Assumptions of Marxism : Contradiction and Conflict Essay
Assumptions of Marxism : Contradiction and Conflict
The theory of Marxism is a fundamental alternative to functionalism. It was largely used and appreciated during the 1970s, due to the decline of functionalism and the assurance that it could offer answers which functionalism could not provide. Also, Marxism was more in sync with that era. It takes its name from the German philosopher who created its assumptions, Karl Marx (1818-1883). Marx derived his main assumptions with the help of his close ally and compatriot, Friedrich Engels. The following report is a simplified story of one of the assumptions of the Marxist perspective: Contradiction and Conflict.
CONTRADICTION AND CONFLICT
The main premise of Marxism is Economics. This theory begins with the observation that, in order to continue to exist, humans must produce food and material possessions. In order to carry out production, social beings enter into relationships with each other. The size, modernization or state of a society does not matter. Whether it is a large industrialized society or a small hunting village, every civilization needs successful production in order to survive; it is a social enterprise. In order for production to be successful, it must involve a methodological factor known as forces of production, which consists of the technology, scientific knowledge and raw materials employed in the course of production.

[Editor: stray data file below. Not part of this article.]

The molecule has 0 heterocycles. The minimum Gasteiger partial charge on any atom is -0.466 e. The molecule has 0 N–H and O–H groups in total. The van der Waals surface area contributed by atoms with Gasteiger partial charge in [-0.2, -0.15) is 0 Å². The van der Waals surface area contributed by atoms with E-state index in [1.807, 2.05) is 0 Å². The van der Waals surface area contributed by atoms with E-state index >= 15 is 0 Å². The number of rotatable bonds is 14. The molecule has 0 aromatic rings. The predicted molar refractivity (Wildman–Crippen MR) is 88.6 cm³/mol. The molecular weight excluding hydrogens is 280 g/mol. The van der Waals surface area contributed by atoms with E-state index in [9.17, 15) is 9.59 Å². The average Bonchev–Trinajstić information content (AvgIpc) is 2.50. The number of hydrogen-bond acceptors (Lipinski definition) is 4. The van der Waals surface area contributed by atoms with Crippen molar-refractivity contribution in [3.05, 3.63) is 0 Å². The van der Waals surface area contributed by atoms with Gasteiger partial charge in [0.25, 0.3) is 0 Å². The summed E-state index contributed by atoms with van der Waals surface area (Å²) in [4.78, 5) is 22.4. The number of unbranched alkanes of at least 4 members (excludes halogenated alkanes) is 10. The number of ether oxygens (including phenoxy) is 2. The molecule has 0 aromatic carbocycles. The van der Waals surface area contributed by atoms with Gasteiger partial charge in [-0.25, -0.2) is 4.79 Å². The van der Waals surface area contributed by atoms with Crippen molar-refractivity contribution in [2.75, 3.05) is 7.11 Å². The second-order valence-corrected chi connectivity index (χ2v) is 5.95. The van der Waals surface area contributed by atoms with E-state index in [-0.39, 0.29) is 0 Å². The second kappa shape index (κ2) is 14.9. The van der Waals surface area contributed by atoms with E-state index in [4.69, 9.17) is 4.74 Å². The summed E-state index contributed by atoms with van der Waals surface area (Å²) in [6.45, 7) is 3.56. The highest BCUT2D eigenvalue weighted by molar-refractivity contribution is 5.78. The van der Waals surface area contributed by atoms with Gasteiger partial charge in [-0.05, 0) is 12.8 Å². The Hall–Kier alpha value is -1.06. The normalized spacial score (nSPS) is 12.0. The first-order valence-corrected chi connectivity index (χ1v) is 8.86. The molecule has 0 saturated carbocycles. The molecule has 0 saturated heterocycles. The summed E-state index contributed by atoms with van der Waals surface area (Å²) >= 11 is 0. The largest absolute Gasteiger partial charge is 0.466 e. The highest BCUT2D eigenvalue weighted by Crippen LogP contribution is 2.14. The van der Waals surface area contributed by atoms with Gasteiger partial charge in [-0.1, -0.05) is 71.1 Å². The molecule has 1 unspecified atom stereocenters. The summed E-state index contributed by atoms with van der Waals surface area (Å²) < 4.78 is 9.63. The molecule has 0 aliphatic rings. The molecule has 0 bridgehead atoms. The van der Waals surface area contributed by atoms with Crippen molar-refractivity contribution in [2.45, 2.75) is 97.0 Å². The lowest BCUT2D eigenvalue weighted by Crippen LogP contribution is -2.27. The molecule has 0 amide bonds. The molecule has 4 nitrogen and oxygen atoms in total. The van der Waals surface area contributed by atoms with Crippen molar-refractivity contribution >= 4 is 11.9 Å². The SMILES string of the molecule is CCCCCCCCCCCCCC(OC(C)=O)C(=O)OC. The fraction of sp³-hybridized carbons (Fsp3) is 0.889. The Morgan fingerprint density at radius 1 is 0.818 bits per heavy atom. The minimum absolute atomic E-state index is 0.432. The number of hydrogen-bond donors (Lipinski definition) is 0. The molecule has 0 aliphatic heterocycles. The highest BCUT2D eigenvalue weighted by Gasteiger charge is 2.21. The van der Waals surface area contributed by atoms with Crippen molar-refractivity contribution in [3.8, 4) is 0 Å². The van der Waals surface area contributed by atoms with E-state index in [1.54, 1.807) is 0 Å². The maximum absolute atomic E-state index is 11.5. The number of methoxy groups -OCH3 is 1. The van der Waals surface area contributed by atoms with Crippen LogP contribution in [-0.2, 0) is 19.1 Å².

Each major phase in the progress of the forces of production will keep up a correspondence with a particular type of the social relationships of production. For instance, the forces of production in a hunting / gathering society will correspond with a certain set of social relationships. When placed together, the forces of production and the social relationships of production form the economic foundation or infrastructure of society. The other portion of society, which is the superstructure, is produced by the infrastructure. In a nutshell, the political, didactic and legal institutions and the ethical and belief systems are chiefly determined by economic factors. Hence, when a major change occurs in the infrastructure, one will also occur in the superstructure.
Another assumption of Karl Marx is that, with the feasible exclusion of the societies of prehistory, all historical societies include fundamental contradictions. This simply means that they cannot survive eternally in their existing form. These contradictions consist of the exploitation of one group by another. In this case, the owners of production (bourgeoisie) exploit the working class (proletariat). In feudal societies, lords exploit their serfs; in capitalist society, employers exploit their employees. As a result, a type of fundamental conflict of interest is created between social groups since one benefits at the expense of the other. A solution for this conflict of interest must be found since a society consisting of such contradictions cannot survive unchanged.
Michael Haralambos, Martin Holborn and Robin Heald “Sociology Themes and Perspectives” Collins Educational, 2000.